Actually, it was the University of Michigan that didn't "care about the girl", even though she was one of their own student-athletes. The public records and event timelines that have been made available through several online sources clearly show that UM tried to cover-up the problem, or at least brushed it aside for several years.
These actions are in violation of "Title IX", a federal law that governs many aspects of public institutions. Dozens of lawyers will eventually handle this case from all sides, and judges (and perhaps juries) will adjudicate it. We're not lawyers here, but we'll do the best we can to explain it for you.
Here is a brief description of the relevant clause of this federal law, as it applies to the Brendan Gibbons rape scandal:
Here is the link to the source for this summary of the legal obligations of schools that receive federal funding. The key phrase is "knows about and ignores". Let's break that statement down to its two constituent parts and review their application to this case.Under Title IX, discrimination on the basis of sex can include sexual harassment, rape, and sexual assault. A college or university that receives federal funds may be held legally responsible when it knows about and ignores sexual harassment or assault in its programs or activities. The school can be held responsible in court whether the harassment is committed by a faculty member, staff, or a student. In some cases, the school must pay the victim money damages.
There is literally no question that UM "knew about" this case within several hours of its occurrence:
- The local police arrested Gibbons before sunrise and held him in jail for questioning. The arrest was reported in local newspapers with the suspect described as "a Michigan football player".
- Extensive police records were made about the case, so many that it is inconceivable that nobody mentioned anything to anybody on campus about it. Here are the reports.
- The victim was a scholarship-athlete at UM, and it defies all reasonable belief to think that she did not tell her coach(es) about the incident. She also must have told some friends, many of whom were also students and/or athletes, and story naturally would have spread to many people in the campus community.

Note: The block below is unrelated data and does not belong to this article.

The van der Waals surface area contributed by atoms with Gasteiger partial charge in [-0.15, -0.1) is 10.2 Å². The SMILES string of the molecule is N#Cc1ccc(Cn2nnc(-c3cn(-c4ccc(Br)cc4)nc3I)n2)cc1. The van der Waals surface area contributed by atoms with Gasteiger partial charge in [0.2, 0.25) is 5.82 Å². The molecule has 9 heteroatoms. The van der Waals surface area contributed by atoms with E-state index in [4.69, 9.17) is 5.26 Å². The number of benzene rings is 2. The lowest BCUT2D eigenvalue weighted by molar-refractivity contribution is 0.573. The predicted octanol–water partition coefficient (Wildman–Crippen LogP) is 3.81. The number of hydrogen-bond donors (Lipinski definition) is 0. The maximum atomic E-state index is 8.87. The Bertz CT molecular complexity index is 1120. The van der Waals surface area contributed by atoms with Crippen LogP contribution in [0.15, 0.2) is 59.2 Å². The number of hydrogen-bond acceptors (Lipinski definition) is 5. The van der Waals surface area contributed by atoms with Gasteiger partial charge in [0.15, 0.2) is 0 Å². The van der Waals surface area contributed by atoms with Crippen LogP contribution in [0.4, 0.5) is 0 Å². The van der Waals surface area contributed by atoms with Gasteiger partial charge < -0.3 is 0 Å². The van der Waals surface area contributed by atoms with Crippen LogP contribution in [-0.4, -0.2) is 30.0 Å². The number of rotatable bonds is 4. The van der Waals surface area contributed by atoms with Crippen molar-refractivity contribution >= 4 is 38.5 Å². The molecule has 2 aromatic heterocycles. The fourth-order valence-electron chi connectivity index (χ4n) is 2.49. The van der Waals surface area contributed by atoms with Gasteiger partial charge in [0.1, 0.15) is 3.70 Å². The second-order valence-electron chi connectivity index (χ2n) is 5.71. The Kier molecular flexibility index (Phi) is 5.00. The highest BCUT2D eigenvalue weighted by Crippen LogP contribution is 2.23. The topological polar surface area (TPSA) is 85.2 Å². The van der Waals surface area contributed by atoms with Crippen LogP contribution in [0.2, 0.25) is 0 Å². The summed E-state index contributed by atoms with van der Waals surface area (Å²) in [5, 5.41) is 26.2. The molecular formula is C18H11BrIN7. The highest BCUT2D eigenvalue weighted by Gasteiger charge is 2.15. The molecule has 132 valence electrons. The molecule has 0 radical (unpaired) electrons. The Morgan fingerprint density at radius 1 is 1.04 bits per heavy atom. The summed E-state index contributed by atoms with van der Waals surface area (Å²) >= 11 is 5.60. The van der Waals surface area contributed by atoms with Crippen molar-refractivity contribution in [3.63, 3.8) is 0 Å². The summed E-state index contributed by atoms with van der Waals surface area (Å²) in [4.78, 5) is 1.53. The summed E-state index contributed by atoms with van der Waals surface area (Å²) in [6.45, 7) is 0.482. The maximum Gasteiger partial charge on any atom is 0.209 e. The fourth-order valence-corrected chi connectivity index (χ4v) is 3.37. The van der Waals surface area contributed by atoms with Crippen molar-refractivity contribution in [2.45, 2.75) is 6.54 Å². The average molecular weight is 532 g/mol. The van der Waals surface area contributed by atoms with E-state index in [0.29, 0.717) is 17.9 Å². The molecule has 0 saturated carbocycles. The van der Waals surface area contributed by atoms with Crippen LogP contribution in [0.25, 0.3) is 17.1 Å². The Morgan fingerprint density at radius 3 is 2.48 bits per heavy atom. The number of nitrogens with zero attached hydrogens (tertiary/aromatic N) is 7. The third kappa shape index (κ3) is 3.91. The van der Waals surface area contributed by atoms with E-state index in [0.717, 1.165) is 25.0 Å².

- The local police conducted at least one "wellness check" on the victim, with records of the interviews on public file.
- According to this source, the victim met personally with as many as two dozen university officials to report the case and pursue justice. She was told there was nothing that could be done about it. Both Gibbons and his victim were reportedly re-located to different dormitories at least once each, moves that could not have happened without Michigan knowing about the case.
- If university officials hadn't heard about this case by November 2011 (two years afterwards), they certainly heard about it at the UM Board of Regents meeting held on November 17, 2011. It was at this meeting that Douglas Smith openly exposed the case to the President of the University, identifying Gibbons by name. Here is the source. (You will have to scroll way down the screen to find the remarks by Smith.)
There are numerous other "proofs" to establish that officials at the University of Michigan knew about the case against Brendan Gibbons. The next question is whether they "ignored it".
We must remember how hard it is to "prove a negative" or to show that something is "not there". In order to do so, one must look for evidence that something "is there". The events reported in this case show UM essentially did nothing about this case.
This online source describes how UM proactively worked to protect a different student from various assaults, and asks why the university didn't work so hard to protect the victim of Brendan Gibbons.
A short-cut answer to this question is to say that Michigan ignored the case up until they stopped ignoring it and expelled Gibbons from school after his playing days were just about over. The legal question is whether the four-year delay is long enough to constitute "ignoring". Most people would describe the 200-week lag-time as "ignoring", but this is where the lawyers and judges and/or juries will play their legal role.
Many UM apologists will claim that this whole story is just the result of an independent muckraker with an axe-to-grind and therefore has no credibility. Not according to The Bleacher Report and many other national media outlets. And more independent groups are reporting the case as well.
The smart people with their ears-to-the-ground are in position to know about this case and are trying to do something about it. I'm talking about the STUDENTS at the University of Michigan who work for the "Michigan Daily", the same group that showed the world how many UM athletes major in "General Studies" a few years ago. The official UM student group is now chasing after the adults in charge of the university who seemed to have covered-up the entire scandal. Hard to believe they will stopped short in their pursuit of justice.
And let's not forget that the case can be re-opened at any time. A recent M-Live report quotes a local police detective as telling the victim four years ago that she need only make a request to have the case re-opened. And if the charges are First Degree Criminal Sexual Conduct, there is no statute-of-limitations at all, meaning she has the rest of her life to make her choice to move forward with prosecution.
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